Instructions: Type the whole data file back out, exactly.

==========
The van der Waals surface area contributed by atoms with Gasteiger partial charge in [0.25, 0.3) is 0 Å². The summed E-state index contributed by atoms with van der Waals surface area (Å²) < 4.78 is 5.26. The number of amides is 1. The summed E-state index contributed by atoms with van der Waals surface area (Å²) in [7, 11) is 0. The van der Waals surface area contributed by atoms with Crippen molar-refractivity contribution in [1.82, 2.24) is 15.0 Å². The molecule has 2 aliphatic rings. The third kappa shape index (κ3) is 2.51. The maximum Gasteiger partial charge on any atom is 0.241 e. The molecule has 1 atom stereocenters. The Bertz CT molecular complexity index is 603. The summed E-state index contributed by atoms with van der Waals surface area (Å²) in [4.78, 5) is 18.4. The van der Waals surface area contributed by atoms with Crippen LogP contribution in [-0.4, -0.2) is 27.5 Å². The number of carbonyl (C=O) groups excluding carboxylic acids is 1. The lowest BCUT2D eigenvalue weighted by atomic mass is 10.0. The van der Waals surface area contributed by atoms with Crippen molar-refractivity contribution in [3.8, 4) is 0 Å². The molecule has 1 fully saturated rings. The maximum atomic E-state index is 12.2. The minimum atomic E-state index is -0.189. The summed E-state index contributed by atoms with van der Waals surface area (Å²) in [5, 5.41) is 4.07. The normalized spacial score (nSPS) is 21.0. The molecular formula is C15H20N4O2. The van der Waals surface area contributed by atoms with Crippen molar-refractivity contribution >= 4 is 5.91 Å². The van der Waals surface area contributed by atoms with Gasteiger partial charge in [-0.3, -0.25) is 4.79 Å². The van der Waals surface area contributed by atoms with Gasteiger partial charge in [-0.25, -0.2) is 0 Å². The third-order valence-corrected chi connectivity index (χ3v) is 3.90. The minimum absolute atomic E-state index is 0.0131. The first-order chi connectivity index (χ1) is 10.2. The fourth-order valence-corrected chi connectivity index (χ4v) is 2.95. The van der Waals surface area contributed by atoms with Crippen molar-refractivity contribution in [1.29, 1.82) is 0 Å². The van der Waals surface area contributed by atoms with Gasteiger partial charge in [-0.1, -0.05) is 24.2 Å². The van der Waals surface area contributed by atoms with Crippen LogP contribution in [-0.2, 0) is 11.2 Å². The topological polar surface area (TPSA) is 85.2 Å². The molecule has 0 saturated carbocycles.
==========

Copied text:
The van der Waals surface area contributed by atoms with Gasteiger partial charge in [0.25, 0.3) is 0 Å². The summed E-state index contributed by atoms with van der Waals surface area (Å²) < 4.78 is 5.26. The number of amides is 1. The summed E-state index contributed by atoms with van der Waals surface area (Å²) in [7, 11) is 0. The van der Waals surface area contributed by atoms with Crippen molar-refractivity contribution in [1.82, 2.24) is 15.0 Å². The molecule has 2 aliphatic rings. The third kappa shape index (κ3) is 2.51. The maximum Gasteiger partial charge on any atom is 0.241 e. The molecule has 1 atom stereocenters. The Bertz CT molecular complexity index is 603. The summed E-state index contributed by atoms with van der Waals surface area (Å²) in [4.78, 5) is 18.4. The van der Waals surface area contributed by atoms with Crippen LogP contribution in [-0.4, -0.2) is 27.5 Å². The number of carbonyl (C=O) groups excluding carboxylic acids is 1. The lowest BCUT2D eigenvalue weighted by atomic mass is 10.0. The van der Waals surface area contributed by atoms with Crippen molar-refractivity contribution in [3.8, 4) is 0 Å². The molecule has 1 fully saturated rings. The maximum atomic E-state index is 12.2. The minimum atomic E-state index is -0.189. The summed E-state index contributed by atoms with van der Waals surface area (Å²) in [5, 5.41) is 4.07. The normalized spacial score (nSPS) is 21.0. The molecular formula is C15H20N4O2. The van der Waals surface area contributed by atoms with Crippen molar-refractivity contribution >= 4 is 5.91 Å². The van der Waals surface area contributed by atoms with Gasteiger partial charge in [-0.3, -0.25) is 4.79 Å². The van der Waals surface area contributed by atoms with Gasteiger partial charge in [-0.25, -0.2) is 0 Å². The third-order valence-corrected chi connectivity index (χ3v) is 3.90. The minimum absolute atomic E-state index is 0.0131. The first-order chi connectivity index (χ1) is 10.2. The fourth-order valence-corrected chi connectivity index (χ4v) is 2.95. The van der Waals surface area contributed by atoms with Crippen molar-refractivity contribution in [1.29, 1.82) is 0 Å². The van der Waals surface area contributed by atoms with Gasteiger partial charge in [-0.1, -0.05) is 24.2 Å². The van der Waals surface area contributed by atoms with Crippen LogP contribution in [-0.2, 0) is 11.2 Å². The topological polar surface area (TPSA) is 85.2 Å². The molecule has 0 saturated carbocycles.